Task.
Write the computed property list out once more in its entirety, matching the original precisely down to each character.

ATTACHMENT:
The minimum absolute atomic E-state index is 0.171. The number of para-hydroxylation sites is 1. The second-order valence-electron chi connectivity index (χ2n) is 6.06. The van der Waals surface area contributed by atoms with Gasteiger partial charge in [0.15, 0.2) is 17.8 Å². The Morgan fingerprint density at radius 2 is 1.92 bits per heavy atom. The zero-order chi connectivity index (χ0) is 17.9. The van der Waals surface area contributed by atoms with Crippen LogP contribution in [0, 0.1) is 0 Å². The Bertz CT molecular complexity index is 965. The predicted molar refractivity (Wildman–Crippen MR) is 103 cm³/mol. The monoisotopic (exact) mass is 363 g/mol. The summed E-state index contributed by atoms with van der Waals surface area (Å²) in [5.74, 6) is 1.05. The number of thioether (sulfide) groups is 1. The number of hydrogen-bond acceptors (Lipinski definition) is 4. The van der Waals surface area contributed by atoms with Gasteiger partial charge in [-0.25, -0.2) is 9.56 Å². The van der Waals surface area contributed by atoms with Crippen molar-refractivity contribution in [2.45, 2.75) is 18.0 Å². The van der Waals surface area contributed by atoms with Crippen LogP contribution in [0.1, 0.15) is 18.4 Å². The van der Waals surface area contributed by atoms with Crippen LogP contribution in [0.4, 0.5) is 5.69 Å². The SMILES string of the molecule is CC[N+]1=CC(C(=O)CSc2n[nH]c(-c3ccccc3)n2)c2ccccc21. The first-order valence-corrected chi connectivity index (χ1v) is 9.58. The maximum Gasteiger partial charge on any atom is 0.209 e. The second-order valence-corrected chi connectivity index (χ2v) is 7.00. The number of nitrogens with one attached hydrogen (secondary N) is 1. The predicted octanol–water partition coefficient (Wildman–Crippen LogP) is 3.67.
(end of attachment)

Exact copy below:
The minimum absolute atomic E-state index is 0.171. The number of para-hydroxylation sites is 1. The second-order valence-electron chi connectivity index (χ2n) is 6.06. The van der Waals surface area contributed by atoms with Gasteiger partial charge in [0.15, 0.2) is 17.8 Å². The Morgan fingerprint density at radius 2 is 1.92 bits per heavy atom. The zero-order chi connectivity index (χ0) is 17.9. The van der Waals surface area contributed by atoms with Crippen LogP contribution in [0, 0.1) is 0 Å². The Bertz CT molecular complexity index is 965. The predicted molar refractivity (Wildman–Crippen MR) is 103 cm³/mol. The monoisotopic (exact) mass is 363 g/mol. The summed E-state index contributed by atoms with van der Waals surface area (Å²) in [5.74, 6) is 1.05. The number of thioether (sulfide) groups is 1. The number of hydrogen-bond acceptors (Lipinski definition) is 4. The van der Waals surface area contributed by atoms with Gasteiger partial charge in [-0.25, -0.2) is 9.56 Å². The van der Waals surface area contributed by atoms with Crippen molar-refractivity contribution in [2.45, 2.75) is 18.0 Å². The van der Waals surface area contributed by atoms with Crippen LogP contribution in [0.1, 0.15) is 18.4 Å². The van der Waals surface area contributed by atoms with Crippen LogP contribution in [0.4, 0.5) is 5.69 Å². The SMILES string of the molecule is CC[N+]1=CC(C(=O)CSc2n[nH]c(-c3ccccc3)n2)c2ccccc21. The first-order valence-corrected chi connectivity index (χ1v) is 9.58. The maximum Gasteiger partial charge on any atom is 0.209 e. The second-order valence-corrected chi connectivity index (χ2v) is 7.00. The number of nitrogens with one attached hydrogen (secondary N) is 1. The predicted octanol–water partition coefficient (Wildman–Crippen LogP) is 3.67.